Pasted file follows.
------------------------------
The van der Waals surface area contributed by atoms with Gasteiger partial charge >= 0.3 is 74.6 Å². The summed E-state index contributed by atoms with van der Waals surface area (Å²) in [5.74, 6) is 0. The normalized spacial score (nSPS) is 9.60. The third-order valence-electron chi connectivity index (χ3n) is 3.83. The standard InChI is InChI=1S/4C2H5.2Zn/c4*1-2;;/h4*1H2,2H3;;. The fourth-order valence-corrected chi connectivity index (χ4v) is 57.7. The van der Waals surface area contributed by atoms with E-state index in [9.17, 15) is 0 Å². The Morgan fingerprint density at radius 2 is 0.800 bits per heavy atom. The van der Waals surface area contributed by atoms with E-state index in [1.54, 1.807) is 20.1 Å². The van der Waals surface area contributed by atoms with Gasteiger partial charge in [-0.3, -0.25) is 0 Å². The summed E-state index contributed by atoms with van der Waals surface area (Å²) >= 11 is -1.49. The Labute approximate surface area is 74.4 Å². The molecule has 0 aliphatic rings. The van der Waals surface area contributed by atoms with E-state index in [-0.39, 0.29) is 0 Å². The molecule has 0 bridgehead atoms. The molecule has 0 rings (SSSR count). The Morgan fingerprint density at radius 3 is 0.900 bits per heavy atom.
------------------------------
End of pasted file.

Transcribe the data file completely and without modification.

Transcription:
The van der Waals surface area contributed by atoms with Gasteiger partial charge >= 0.3 is 74.6 Å². The summed E-state index contributed by atoms with van der Waals surface area (Å²) in [5.74, 6) is 0. The normalized spacial score (nSPS) is 9.60. The third-order valence-electron chi connectivity index (χ3n) is 3.83. The standard InChI is InChI=1S/4C2H5.2Zn/c4*1-2;;/h4*1H2,2H3;;. The fourth-order valence-corrected chi connectivity index (χ4v) is 57.7. The van der Waals surface area contributed by atoms with E-state index in [9.17, 15) is 0 Å². The Morgan fingerprint density at radius 2 is 0.800 bits per heavy atom. The van der Waals surface area contributed by atoms with E-state index in [1.54, 1.807) is 20.1 Å². The van der Waals surface area contributed by atoms with Gasteiger partial charge in [-0.3, -0.25) is 0 Å². The summed E-state index contributed by atoms with van der Waals surface area (Å²) >= 11 is -1.49. The Labute approximate surface area is 74.4 Å². The molecule has 0 aliphatic rings. The van der Waals surface area contributed by atoms with E-state index in [-0.39, 0.29) is 0 Å². The molecule has 0 bridgehead atoms. The molecule has 0 rings (SSSR count). The Morgan fingerprint density at radius 3 is 0.900 bits per heavy atom.